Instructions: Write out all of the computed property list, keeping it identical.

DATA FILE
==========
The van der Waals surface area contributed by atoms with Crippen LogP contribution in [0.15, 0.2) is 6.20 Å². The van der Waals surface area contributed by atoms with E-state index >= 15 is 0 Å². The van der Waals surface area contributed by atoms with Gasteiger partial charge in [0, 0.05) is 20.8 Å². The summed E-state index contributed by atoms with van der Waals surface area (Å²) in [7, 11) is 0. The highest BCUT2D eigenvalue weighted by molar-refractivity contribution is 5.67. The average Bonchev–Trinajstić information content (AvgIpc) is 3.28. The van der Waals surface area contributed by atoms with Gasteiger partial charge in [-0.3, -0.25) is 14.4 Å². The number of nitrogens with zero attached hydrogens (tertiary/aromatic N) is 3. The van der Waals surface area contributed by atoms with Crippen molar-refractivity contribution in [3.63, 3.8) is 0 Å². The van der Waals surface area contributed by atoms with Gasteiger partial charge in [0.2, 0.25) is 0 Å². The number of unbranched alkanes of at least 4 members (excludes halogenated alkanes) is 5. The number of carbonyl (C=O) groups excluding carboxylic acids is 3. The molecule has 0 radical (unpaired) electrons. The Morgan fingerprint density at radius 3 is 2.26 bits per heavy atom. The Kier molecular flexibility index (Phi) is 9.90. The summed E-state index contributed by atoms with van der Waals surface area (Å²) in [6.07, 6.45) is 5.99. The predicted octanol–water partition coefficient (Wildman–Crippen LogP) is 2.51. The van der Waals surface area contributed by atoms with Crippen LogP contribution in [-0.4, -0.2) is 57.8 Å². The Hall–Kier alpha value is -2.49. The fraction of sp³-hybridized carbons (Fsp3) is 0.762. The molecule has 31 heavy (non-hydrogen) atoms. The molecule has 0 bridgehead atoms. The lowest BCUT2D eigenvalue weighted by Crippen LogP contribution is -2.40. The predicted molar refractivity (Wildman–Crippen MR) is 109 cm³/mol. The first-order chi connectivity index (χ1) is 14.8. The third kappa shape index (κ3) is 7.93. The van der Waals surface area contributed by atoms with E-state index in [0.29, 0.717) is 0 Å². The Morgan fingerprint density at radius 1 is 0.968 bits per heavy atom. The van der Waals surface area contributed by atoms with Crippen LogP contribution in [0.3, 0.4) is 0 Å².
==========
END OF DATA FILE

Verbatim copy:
The van der Waals surface area contributed by atoms with Crippen LogP contribution in [0.15, 0.2) is 6.20 Å². The van der Waals surface area contributed by atoms with E-state index >= 15 is 0 Å². The van der Waals surface area contributed by atoms with Gasteiger partial charge in [0, 0.05) is 20.8 Å². The summed E-state index contributed by atoms with van der Waals surface area (Å²) in [7, 11) is 0. The highest BCUT2D eigenvalue weighted by molar-refractivity contribution is 5.67. The average Bonchev–Trinajstić information content (AvgIpc) is 3.28. The van der Waals surface area contributed by atoms with Gasteiger partial charge in [-0.3, -0.25) is 14.4 Å². The number of nitrogens with zero attached hydrogens (tertiary/aromatic N) is 3. The van der Waals surface area contributed by atoms with Crippen molar-refractivity contribution in [3.63, 3.8) is 0 Å². The van der Waals surface area contributed by atoms with Gasteiger partial charge in [0.2, 0.25) is 0 Å². The number of unbranched alkanes of at least 4 members (excludes halogenated alkanes) is 5. The number of carbonyl (C=O) groups excluding carboxylic acids is 3. The molecule has 0 radical (unpaired) electrons. The Morgan fingerprint density at radius 3 is 2.26 bits per heavy atom. The Kier molecular flexibility index (Phi) is 9.90. The summed E-state index contributed by atoms with van der Waals surface area (Å²) in [6.07, 6.45) is 5.99. The predicted octanol–water partition coefficient (Wildman–Crippen LogP) is 2.51. The van der Waals surface area contributed by atoms with Crippen LogP contribution in [-0.4, -0.2) is 57.8 Å². The Hall–Kier alpha value is -2.49. The fraction of sp³-hybridized carbons (Fsp3) is 0.762. The molecule has 31 heavy (non-hydrogen) atoms. The molecule has 0 bridgehead atoms. The lowest BCUT2D eigenvalue weighted by Crippen LogP contribution is -2.40. The predicted molar refractivity (Wildman–Crippen MR) is 109 cm³/mol. The first-order chi connectivity index (χ1) is 14.8. The third kappa shape index (κ3) is 7.93. The van der Waals surface area contributed by atoms with E-state index in [0.29, 0.717) is 0 Å². The Morgan fingerprint density at radius 1 is 0.968 bits per heavy atom. The van der Waals surface area contributed by atoms with Crippen LogP contribution in [0.3, 0.4) is 0 Å².